New York lawmakers are calling on Governor Andrew Cuomo to resign following sexual harassment allegations

  • Lawmakers are calling on New York Gov. Andrew Cuomo to resign following sexual harassment allegations.
  • Two former staffers alleged Cuomo made unwanted advances towards them at work. 
  • A third woman said Cuomo inappropriately touched her and asked to kiss her at a wedding. 
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Lawmakers are calling on New York Governor Andrew Cuomo to resign after three women alleged he made unwanted sexual advances towards them. 

Two former staffers accused Cuomo of unwanted sexual advances over the weekend.

On Friday, Lindsey Boylan said that Cuomo made unwanted sexual advances toward her. She resigned in 2018 after the governor kissed her on the lips without her consent. On Saturday, Charlotte Bennett said that Cuomo asked her inappropriate questions and also made unwanted sexual advances toward her. 

On Monday, another woman, Anna Ruch, told The New York Times that she met Cuomo at a wedding in September 2019. He allegedly placed a hand on her bare lower back and called her ‘aggressive’ when she removed it. Ruch said Cuomo then placed his hands on her cheeks and asked if he could kiss her. 

Following the news of Ruch’s allegations, Rep. Kathleen Rice, a Democrat, called on Cuomo to step down. She is the first Democrat in New York’s congressional delegation to do so. 

“The time has come. The Governor must resign,” Rice wrote in a tweet. 

New York State Sen. Alessandra Biaggi renewed her call to have Cuomo step down on Monday.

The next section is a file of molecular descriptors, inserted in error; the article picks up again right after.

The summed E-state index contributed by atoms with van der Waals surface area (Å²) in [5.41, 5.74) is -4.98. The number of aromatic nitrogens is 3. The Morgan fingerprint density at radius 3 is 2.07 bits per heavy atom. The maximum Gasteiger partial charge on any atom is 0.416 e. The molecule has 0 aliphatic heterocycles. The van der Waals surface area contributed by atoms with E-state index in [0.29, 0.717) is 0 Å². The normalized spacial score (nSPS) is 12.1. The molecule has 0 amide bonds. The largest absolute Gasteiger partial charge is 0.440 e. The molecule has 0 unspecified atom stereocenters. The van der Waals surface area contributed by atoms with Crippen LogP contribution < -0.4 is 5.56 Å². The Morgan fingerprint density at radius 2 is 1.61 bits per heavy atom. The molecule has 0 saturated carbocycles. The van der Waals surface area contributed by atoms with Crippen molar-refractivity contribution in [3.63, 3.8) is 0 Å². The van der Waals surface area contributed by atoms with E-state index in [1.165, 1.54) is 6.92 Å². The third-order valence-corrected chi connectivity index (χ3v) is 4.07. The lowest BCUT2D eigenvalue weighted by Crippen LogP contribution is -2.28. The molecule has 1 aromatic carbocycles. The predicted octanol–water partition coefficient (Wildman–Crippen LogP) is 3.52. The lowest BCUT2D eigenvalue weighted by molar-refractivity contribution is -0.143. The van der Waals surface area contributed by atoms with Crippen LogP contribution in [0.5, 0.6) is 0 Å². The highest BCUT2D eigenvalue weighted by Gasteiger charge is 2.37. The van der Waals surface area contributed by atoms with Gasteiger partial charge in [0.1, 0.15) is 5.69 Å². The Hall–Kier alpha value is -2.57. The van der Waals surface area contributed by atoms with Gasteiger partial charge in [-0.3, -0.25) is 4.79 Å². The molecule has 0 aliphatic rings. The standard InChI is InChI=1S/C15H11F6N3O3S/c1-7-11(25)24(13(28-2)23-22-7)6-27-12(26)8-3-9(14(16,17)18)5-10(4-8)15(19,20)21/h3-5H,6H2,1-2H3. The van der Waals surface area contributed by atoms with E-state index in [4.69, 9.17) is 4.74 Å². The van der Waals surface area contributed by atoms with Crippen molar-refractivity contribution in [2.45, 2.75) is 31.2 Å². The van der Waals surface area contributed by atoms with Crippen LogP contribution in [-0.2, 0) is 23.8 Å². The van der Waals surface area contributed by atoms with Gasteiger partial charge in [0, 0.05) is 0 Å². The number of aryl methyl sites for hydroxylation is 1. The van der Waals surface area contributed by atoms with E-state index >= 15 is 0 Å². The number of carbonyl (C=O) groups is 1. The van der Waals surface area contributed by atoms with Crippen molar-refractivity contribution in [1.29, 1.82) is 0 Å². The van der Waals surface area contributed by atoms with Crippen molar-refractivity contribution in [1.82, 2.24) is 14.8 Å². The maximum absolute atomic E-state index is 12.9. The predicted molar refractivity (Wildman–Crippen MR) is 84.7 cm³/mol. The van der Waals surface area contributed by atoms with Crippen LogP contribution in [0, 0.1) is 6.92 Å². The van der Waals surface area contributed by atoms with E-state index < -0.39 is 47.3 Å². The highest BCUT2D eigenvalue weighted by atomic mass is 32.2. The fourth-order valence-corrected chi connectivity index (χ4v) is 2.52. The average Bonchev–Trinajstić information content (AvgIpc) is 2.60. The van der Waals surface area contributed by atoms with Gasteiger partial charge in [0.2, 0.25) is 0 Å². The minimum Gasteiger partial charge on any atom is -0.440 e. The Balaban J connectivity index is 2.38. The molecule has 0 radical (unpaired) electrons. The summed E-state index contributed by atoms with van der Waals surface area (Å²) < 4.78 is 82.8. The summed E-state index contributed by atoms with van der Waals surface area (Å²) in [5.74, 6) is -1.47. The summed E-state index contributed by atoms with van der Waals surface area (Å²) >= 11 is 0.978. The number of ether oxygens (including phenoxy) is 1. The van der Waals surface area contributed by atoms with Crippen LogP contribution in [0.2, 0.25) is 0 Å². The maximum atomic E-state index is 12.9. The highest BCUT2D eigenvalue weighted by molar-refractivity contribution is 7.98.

Biaggi, who worked in Cuomo’s Counsel’s Office focusing on the New York State’s women’s policy agenda prior to her election, called Cuomo’s behavior “unacceptable.” 

“As a New Yorker, a legislator, Chair of the Senate Ethics and Internal Governance Committee, and a survivor of sexual abuse, I am calling for Governor Cuomo to resign,” Biaggi said in a statement. 

She told MSNBC that while she did not personally experience harassment herself, Biaggi described Cuomo’s office as having a “pervasive culture of fear” and called it an “abusive and toxic workplace environment.”

New York Assemblymembers Angelo Santabarbara and Phil Steck, both Democrats, also called on Cuomo to resign. 

“No surprise to see the Governor quickly trying to interfere with this investigation after his ‘apology’ — this abuse of power will only continue and further distract from our work at the State Capitol. I firmly believe the Governor’s resignation would be for the good of our state,” Santabarbara wrote in a tweet. 

On Sunday, Cuomo issued a statement and said his behavior towards women had been “misinterpreted as unwanted flirtation.”

He said he teased people about their personal lives but never propositioned or inappropriately touched anyone. 

Cuomo added: “I now understand that my interactions may have been insensitive or too personal and that some of my comments, given my position, made others feel in ways I never intended. I acknowledge some of the things I have said have been misinterpreted as an unwanted flirtation. To the extent anyone felt that way, I am truly sorry about that.”

New York City Mayor Bill de Blasio said it was “not an apology.”

“He seemed to be saying, ‘Aw, I was just kidding around,'” de Blasio said. “Sexual harassment isn’t funny. It’s serious and it has to be taken seriously.”

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